“More women going into the prison system. There’s nothing good about that,” Glass said. “It’s going to cost taxpayers so much more money for these women to be in the prison systems than if they were able to actually get the support and treatment they need, keep a job, keep their children, and be able to contribute to society. This is going to do the exact opposite of that.
“Women who are struggling with addiction, they need help. They need treatment. They need more services. They need more prenatal healthcare,” Glass said. “It’s very dangerous for a woman and for her baby to be using illegal narcotics while she’s pregnant. If people and these lawmakers really want to help protect these babies, they will implement a law to add more services available to women. This law does nothing to expand the treatment centers that are available to women. There is no fiscal amendment to this bill. There is no more money being funneled to the treatment centers. And treatment centers for drugs and addiction are already incredibly burdened with the number of people who are trying to use the facility.”
According to RH Reality Check, only two of Tennessee's 177 addiction treatment facilities provide on-site prenatal care and allow older children to stay with their mothers. And only 19 facilities provide care that caters to pregnant women in particular.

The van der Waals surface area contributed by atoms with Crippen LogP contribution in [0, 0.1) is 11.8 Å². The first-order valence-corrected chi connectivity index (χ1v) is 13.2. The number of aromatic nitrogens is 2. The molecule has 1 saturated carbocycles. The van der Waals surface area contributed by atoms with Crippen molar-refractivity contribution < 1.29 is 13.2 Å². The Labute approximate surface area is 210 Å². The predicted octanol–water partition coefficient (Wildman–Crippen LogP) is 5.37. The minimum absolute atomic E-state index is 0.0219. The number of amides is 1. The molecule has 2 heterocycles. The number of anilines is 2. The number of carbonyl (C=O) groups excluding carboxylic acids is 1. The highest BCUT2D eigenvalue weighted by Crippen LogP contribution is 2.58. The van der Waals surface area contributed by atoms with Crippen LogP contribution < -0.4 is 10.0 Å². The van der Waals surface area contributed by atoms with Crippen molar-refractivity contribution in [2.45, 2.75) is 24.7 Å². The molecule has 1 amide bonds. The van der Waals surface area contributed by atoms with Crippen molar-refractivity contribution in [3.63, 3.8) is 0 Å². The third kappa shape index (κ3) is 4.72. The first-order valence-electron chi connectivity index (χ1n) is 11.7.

In 2013, there were 921 babies born who experienced withdrawal symptoms from drugs their mothers used while pregnant, according to the Department of Health. Mothers addicted to prescription medications birthed more than 40 percent of the babies.
The state passed the Safe Harbor Act in 2013, which will enable pregnant women addicted to prescription drugs to enroll in treatment programs. The act will hinder Department of Child Services from taking their newborns along with any other children they may have and will also help them avoid incarceration.
But pregnant women who battle addiction to other narcotics, such as heroin, cocaine, marijuana, and crack, don’t qualify under the act. However, they do face stiff penalties under the pregnancy criminalization law.
Glass said she thinks the law is a ploy to negatively impact minority and lower-income families.
“It targets women who are using [drugs like] cocaine and meth and heroin, while women who are addicted to prescription drugs are not going to be affected by this law,” Glass said. “We see a huge disparity between how women are treated who are addicted to prescription drugs and how women are treated who are using illegal narcotics. We know that people who are addicted to prescription drugs are, in most cases, of a higher class. They have more resources, so we feel like this law is going to absolutely unfairly target poor women, women of color, and women who don’t have the resources to go to a pregnant treatment facility.”
Now that the law is scheduled to take form, Glass said Healthy and Free Tennessee would be assisting lawmakers in challenging the law and finding more effective ways to help women who use illegal drugs while pregnant.
“We certainly hope that there will be a legal challenge to the law, because there are definitely elements of it that are unconstitutional,” Glass said. “I hope that groups will work to repeal the law. And there is a sunset provision of 2016, which really speaks to the lawmakers feeling very unsure that this was the right thing to do by them only enacting it for two years. During these two years, we’re going to work very hard to help lawmakers come up with a better solution.”
Several calls were made to Sen. Tate with regard to the passage of SB 1391. He didn't respond.